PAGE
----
Moreover, the tissues created from either embryonic or adult stem cells may be different in probability of rejection rate post-injection or transplantation. Embryonic stem cells have not been researched too heavily yet as testing using cells from hESCs were only just now approved by the FDA(Food and Drug Administration). The adult stem cells and tissues that form as a result are presumed to be less probable to rejection post-transplantation. The success can be attributed to using patient's self cells to be duplicated in the laboratory and then induced to differentiate into a specific cell kind and then re-injected into that same very patient. Utilizing the adult stem cells and the tissue products from the patient's very own cells highly decreases the probably of rejection by the immune system. This proves to be a major benefit since only using immunosuppressive drugs can help fix this problem but then the drugs have side effects that come along as well.

Uses for stem cells

Using adult stem cells to repair heart muscle cells, photo by Terese Winslow, [7]

There are many uses for stem cells, especially in research and in clinic. Studying human embryonic stems cells will help give information about development of humans. The principal target is to pinpoint how undifferentiated stem cells become differentiated cells and then later to form organs and tissues. Gene regulation is imperative in this aspect. A lot of the most irregular activity in humans result from aberrant erroneous cell division and differentiation. New research has found that iPS cells show that specific factors are associated with genetic signaling and molecular signaling and introducing these into the cells in a proper manner to command these processes will need a special technique.

Stem cells of humans may be used to select for new drugs. These drugs can be tested to see that it is not damaging using these differentiated cells. A vivid example would be to use cancerous cells to select for drugs that could be anti-tumor. Environment of the drugs should be very similar in order to check if the drugs actually work and this can be done through having a precise command over where the differentiation of stem cells turn into.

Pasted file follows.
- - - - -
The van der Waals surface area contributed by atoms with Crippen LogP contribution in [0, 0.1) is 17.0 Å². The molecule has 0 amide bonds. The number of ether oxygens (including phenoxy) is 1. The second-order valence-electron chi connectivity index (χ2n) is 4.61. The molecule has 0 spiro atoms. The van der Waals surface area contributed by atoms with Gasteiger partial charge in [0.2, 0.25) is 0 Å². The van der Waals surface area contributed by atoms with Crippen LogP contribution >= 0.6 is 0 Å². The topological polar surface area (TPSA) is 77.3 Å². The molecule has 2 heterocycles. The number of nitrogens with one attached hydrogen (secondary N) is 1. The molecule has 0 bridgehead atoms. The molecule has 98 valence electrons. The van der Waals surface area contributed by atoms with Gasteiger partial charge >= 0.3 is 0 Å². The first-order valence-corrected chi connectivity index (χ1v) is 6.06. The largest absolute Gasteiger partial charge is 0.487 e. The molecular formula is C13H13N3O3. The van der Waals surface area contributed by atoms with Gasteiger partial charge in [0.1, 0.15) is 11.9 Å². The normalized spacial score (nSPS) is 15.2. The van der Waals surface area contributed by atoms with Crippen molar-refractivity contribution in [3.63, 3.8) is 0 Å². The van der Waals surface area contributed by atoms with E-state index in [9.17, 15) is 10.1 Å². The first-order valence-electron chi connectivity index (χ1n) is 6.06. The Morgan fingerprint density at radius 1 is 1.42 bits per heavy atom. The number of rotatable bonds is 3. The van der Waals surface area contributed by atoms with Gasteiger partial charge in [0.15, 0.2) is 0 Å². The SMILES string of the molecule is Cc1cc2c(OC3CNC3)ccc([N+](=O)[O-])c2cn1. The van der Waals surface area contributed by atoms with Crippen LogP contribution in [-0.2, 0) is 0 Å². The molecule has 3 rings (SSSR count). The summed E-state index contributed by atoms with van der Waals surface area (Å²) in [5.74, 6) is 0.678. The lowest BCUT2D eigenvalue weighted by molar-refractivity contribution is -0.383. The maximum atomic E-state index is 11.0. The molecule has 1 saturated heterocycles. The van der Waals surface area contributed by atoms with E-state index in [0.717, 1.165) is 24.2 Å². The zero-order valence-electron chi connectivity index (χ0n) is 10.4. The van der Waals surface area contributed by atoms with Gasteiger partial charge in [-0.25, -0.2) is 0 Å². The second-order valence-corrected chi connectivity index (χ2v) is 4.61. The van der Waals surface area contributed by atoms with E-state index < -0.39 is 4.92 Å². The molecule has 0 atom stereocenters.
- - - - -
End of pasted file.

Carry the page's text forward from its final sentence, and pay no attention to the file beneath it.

Another widespread use of stem cells is to utilize them to create cells and tissues to repair damaged or disease tissue in cell therapy. These regeneration of cells and tissues can aid in treating disease such as Alzheimer's disease, stroke, heart disease, osteoarthritis, and spinal cord injury.

Checklist for successful transplant of stem cells
1) Duplicate in mass amounts and be able to produce enough quantities of tissue 2) Differentiate into wanted type of cells 3) Live to survive in recipient post-transplantation 4) Become integrated into the tissue in the proximity post-transplantation 5) For entire duration of organism's life- be able to correctly function 6) No detrimental effects on recipient

Ethical conflicts with stem cells?
The main concern with stem cells has to do with the human embryonic stem cells, which has created a lot of public interest and conflict. Stem cells that are pluripotent, or may become numerous different types of cells in the human body are created from human embryos that are some days aged. The major debate is of when does life technically commence and if embryos or even fetuses would be considered as such and also who has the power to decide on such an issue.

United States' position on stem cells
The Bush administration in 2001 offered federal funds for research on human embryonic stem cells if certain three criteria were met. However, President Barack Obama issued an Executive Order 13505 known as Removing Barriers to Responsible Scientific Research Involving Human Stem Cells on the 9th of March 2009. This allowed National Institutes of Health or NIH to take a different strategy on doing human stem cell research. Also this Executive Order essentially nullified both the Executive Order 13435 and the presidential statement that occurred on August 9, 2001.